Mazanick - SMS messaging for education and support of women

pregnant woman      message

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Our story starts with Prudence. Prudence is a 16 year old girl who is unmarried, lives at home with her family, works at a small shop and has enough money for a very basic cell phone. Prudence went to a nearby health clinic and has just found out that she is pregnant. Her pregnancy is unplanned. For our Designing Liberation Technologies project, we decided to focus on trying to find a way to leverage simple mobile technology to help young women in Kibera with unplanned pregnancies have a better chance to deliver in a safe medical facility. This was a big issue to try to tackle, but we decided to try to use this class to incubate potential solutions.

As we began our initial research, we learned that
in many cases, easily preventable complications in pregnancy can have catastrophic outcomes for women and children during delivery. This risk is much more acute when a woman gives birth at home. In our research, we also discovered that while most women come in for an initial visit to the health clinic (like Prudence), many do not come back after this first visit. There are several factors which make it much more likely that a woman will not come back after that first visit: 1. If the pregnancy is unplanned 2. If the woman is young and 3. If she has a lower level of education. However, if a woman is able to come for the four standard prenatal visits that are typical in Kibera, she is significantly more likely to end up giving birth in a safe health facility.

Equipped with this knowledge, we decided to try to intervene when a woman like Prudence comes in for that first visit, to see if we could find a way to help her come back for her second, third and fourth visit, and ultimately give birth in a safe health facility. As we began to think about potential solutions, we considered the spectrum of things that might prevent Prudence from getting back to the facility. She needs money, transportation, resources; many of the things she needs are very tangible. However, for our project, we wanted to try to get to the root of what might be stopping her. We discovered that one of the principle things that was preventing Prudence was something a little less tangible, and that was motivation.

Armed with this insight, we made the conscious decision to try to intervene and provide something very simple for Prudence: support. We decided to try to provide support for Prudence because during that moment she is leaving the health facility after her first visit, she is vulnerable. She needs to be validated and she needs information about what to do next, so that she can be empowered to come back. We were also interested in providing support for Prudence because we thought that the category of support would allow us room to really innovate, to potentially make a big impact with limited resources.

With all of this information in hand, we came up with a solution. When Prudence is ready to leave the hospital after her first visit, she will sign up with our system. On a simple computer interface, Prudence will register for our system by entering just three pieces of information: her name, her cell phone number, and a nickname for her baby. After signing up, Prudence will receive three free text messages per week which provide her with important information based on where she is in her pregnancy and directives aimed at motivating her to get back to the health facility for her next prenatal visits.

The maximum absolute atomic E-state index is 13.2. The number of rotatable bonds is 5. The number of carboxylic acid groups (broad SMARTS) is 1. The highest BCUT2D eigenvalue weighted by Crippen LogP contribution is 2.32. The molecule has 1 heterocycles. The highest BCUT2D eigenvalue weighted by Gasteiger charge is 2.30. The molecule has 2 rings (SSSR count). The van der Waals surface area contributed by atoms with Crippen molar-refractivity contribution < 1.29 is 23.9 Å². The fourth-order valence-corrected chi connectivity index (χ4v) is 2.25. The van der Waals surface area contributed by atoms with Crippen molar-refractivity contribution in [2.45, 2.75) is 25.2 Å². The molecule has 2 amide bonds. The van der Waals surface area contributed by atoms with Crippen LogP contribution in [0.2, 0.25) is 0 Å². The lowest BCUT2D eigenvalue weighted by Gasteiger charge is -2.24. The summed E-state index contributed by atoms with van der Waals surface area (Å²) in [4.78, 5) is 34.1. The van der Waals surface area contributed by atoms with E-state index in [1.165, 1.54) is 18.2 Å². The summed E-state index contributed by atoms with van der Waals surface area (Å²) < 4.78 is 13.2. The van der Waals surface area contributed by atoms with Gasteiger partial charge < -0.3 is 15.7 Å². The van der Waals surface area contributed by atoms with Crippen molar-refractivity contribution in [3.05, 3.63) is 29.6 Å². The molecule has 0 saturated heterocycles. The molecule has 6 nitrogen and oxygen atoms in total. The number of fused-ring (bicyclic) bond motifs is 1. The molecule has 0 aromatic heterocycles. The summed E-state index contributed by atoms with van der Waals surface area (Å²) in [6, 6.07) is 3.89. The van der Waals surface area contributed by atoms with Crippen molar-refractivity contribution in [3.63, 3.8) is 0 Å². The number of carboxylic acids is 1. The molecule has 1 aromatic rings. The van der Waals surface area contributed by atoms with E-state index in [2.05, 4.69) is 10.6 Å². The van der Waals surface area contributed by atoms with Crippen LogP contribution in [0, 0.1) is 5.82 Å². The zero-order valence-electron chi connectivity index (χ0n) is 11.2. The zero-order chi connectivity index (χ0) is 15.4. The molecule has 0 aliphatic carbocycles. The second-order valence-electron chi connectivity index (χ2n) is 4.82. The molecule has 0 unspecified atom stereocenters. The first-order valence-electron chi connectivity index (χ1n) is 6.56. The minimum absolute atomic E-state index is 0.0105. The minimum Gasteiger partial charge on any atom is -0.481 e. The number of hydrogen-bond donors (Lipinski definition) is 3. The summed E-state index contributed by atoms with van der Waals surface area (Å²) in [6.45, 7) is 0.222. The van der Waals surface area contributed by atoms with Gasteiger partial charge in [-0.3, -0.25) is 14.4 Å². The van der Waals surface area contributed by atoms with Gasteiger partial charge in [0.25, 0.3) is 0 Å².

An example of one of these texts is the following:

Baby Imani can now sense light and will move around. Count how many times you feel her move each day and tell nurse Mahu at your next visit in 5 days. Arrange transport.

For our prototype we crafted messages that would cover the fourth month of Prudence's pregnancy. We showed our texts to students at the University of Nairobi, our coaches and medical professionals in the Bay Area. Based on the insights and feedback they provided, we adapted the tone, content and phrasing of the messages to best serve Prudence.  We hope that ultimately these texts will support Prudence and motivate her to come back for all of her prenatal visits and ultimately give birth in a safe health facility.

We have gotten a lot of great feedback on our prototype, but in order to push this project to the next phase, we need to go to Kibera.  We need to show our texts to women like Prudence, and adapt them based on insights we get from our real users. This is an essential next step because we are dealing with content that is delicate and nuanced, and ultimately, our final solution must be based on deep empathy and a much richer understanding of our user. We are excited to move our project to this next phase, and believe that we can roll out a simple, actionable prototype over a short period of time with just a few thousand dollars.

Additional Reading on Pregnancies in Kenyan Slums

We referenced findings from a series of studies published in 2009-2010 to inform some of the decisions we made about our personal and her needs.

In 2006, the World Bank and the African Population and Health Research Center carried out a household survey that was part of a multi-faceted Maternal Health Study. Overall, 2482 women aged 15–49 were identified as having had a pregnancy outcome in 2004 or 2005. A series of studies were conducted investigating the state of Emergency Obstetrics Services, Delivery Care Satisfaction and Mothers' Autonomy for pregnant women living in slums outside Nairobi. Out of the 2482 women surveyed, 183 women out-migrated or died, 373 were not interviewed because they had had a miscarriage, were not found at home, or refused, giving a response rate of 84% (1926/2299). Of the women interviewed, 1266 women gave birth in a health facility (66%)

See additional readings:

Sample Texts and Text Translations into Sheng and Swahili